The window is a strange thing (thank you, Natan, for helping me think of this this week): It's a sharp divider between the interior and the exterior.  It lets light through, but it is a harsh divide we make to keep ourselves in isolation.

 

What images evoke loneliness for you?  Right now, I am looking outside a 29th floor

window at a million lit NY apartments.

[note: I usually post on Monday or Tuesday.  I'm going to be out of town this weekend, hence the early post.  This one will be up until a week from Monday.]
Message Edited by IlanaSimons on 03-26-2009 10:37 PM



Ilana
Check out my book, here and visit my website, here.


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tgem
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Re: Week 92: The Loneliness of a Writer at a Window

Ilana,

 

Sorry to leave you at that lonely window.  My life has been going by in a blur - I looked at this post one day and a week passed.

 

Windows....one of the memories I have from childhood is looking at lit up windows at night as I drove past them with my parents.  For some reason those windows and homes looked inviting to me, and I felt lonely at the same time.  A vague youthful feeling of not belonging to my own family.

 

Speaking of lonely - where are our cyber-buddies?  Timbuktu, where are you?  Sunltcloud, I know you still read the posts, as do I, care to share some of your light?  KathyS?

 

Ilana - again the contrast between your environment and mine strikes me.  I live in a town consisting of single story buildings. You look at millions of lights and I can go outside and see the starlight, and maybe some skunks and raccoons.  You hear the sounds of the city and I hear nothing or coyotes.  We both get online and read, sharing a more similar world?

 

tgem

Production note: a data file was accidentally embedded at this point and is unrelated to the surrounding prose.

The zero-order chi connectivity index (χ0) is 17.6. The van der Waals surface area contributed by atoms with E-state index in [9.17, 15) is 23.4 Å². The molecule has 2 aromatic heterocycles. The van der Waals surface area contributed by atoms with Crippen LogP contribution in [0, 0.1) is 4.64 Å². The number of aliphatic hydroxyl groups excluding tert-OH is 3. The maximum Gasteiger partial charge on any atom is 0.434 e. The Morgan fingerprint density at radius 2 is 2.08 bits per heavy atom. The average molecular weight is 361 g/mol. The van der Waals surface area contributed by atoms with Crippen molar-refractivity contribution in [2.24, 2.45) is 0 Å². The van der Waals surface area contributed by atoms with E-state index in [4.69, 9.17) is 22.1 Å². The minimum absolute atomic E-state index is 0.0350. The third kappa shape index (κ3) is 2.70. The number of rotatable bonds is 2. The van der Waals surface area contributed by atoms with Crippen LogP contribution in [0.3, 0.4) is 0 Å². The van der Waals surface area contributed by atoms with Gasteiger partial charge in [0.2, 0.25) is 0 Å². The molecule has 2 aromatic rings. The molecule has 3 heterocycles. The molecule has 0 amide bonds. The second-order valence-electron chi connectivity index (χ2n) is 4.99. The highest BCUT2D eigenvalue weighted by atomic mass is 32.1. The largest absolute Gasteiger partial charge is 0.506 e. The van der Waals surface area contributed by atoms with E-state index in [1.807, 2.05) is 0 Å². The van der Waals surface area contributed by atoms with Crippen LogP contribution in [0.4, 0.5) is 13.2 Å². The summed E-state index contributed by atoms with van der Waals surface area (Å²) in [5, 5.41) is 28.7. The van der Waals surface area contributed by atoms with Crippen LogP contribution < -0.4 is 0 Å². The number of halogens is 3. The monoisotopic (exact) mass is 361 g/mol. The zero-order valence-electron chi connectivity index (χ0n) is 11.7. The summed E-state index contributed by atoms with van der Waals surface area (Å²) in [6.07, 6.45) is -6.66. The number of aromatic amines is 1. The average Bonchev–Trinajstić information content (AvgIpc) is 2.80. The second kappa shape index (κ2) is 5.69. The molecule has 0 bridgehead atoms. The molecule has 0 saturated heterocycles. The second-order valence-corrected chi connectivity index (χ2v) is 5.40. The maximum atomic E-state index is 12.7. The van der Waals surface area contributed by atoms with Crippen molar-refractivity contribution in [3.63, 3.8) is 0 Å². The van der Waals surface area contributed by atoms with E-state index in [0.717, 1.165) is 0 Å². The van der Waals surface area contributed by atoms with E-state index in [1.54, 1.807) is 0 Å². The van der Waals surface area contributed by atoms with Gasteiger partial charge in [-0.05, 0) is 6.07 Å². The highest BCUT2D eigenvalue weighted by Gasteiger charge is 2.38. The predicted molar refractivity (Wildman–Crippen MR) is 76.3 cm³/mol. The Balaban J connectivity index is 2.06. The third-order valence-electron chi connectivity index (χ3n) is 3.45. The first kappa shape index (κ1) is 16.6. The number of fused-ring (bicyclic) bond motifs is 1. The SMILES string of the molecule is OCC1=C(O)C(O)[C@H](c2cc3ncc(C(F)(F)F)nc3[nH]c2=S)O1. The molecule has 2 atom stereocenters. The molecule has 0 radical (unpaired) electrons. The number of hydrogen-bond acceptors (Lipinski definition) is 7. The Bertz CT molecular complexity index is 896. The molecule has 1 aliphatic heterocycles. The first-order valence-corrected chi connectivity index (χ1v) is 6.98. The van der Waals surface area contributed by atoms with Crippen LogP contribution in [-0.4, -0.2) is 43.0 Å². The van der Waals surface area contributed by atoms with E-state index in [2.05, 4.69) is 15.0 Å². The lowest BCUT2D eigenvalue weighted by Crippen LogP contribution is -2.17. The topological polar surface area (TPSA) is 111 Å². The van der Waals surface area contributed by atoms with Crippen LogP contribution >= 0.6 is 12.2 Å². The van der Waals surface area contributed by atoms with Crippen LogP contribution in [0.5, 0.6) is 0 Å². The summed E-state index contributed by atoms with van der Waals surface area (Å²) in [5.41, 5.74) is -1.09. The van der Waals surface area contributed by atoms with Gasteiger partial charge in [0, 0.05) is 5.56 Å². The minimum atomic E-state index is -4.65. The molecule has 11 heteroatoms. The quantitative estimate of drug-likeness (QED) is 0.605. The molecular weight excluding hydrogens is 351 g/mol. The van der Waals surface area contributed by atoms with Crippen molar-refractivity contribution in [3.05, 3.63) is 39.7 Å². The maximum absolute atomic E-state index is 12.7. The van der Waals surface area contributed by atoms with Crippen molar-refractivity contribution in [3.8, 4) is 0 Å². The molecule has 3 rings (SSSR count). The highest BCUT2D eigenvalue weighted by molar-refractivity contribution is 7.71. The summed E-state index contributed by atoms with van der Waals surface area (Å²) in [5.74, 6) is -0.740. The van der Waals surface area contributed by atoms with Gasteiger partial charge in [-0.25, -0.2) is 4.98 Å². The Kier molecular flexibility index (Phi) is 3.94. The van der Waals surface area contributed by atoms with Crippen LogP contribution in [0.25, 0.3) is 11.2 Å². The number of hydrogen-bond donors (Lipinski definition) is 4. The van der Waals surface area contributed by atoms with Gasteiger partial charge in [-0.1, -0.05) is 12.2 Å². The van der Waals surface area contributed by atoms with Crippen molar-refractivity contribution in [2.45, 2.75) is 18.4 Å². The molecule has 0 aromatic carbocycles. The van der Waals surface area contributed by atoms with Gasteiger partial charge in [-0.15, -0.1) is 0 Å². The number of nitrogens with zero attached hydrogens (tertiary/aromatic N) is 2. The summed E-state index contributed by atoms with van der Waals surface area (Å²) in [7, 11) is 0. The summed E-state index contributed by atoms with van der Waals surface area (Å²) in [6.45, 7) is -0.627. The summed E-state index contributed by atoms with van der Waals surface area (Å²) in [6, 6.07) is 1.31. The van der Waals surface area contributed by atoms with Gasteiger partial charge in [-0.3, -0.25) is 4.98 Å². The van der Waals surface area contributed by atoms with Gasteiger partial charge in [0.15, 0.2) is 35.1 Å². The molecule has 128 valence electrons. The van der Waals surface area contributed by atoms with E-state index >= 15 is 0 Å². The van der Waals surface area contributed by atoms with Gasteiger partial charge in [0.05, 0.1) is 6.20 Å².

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IlanaSimons
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Re: Week 92: The Loneliness of a Writer at a Window

Hi tgem,

Thanks for such a warming post.  I do think our computer screens are windows in the same vein.  We sit here alone, but look out on each other.  Hello to you and the coyotes!

 


tgem wrote:

Ilana,

 

Sorry to leave you at that lonely window.  My life has been going by in a blur - I looked at this post one day and a week passed.

 

Windows....one of the memories I have from childhood is looking at lit up windows at night as I drove past them with my parents.  For some reason those windows and homes looked inviting to me, and I felt lonely at the same time.  A vague youthful feeling of not belonging to my own family.

 

Speaking of lonely - where are our cyber-buddies?  Timbuktu, where are you?  Sunltcloud, I know you still read the posts, as do I, care to share some of your light?  KathyS?

 

Ilana - again the contrast between your environment and mine strikes me.  I live in a town consisting of single story buildings. You look at millions of lights and I can go outside and see the starlight, and maybe some skunks and raccoons.  You hear the sounds of the city and I hear nothing or coyotes.  We both get online and read, sharing a more similar world?

 

tgem


 




Ilana
Check out my book, here and visit my website, here.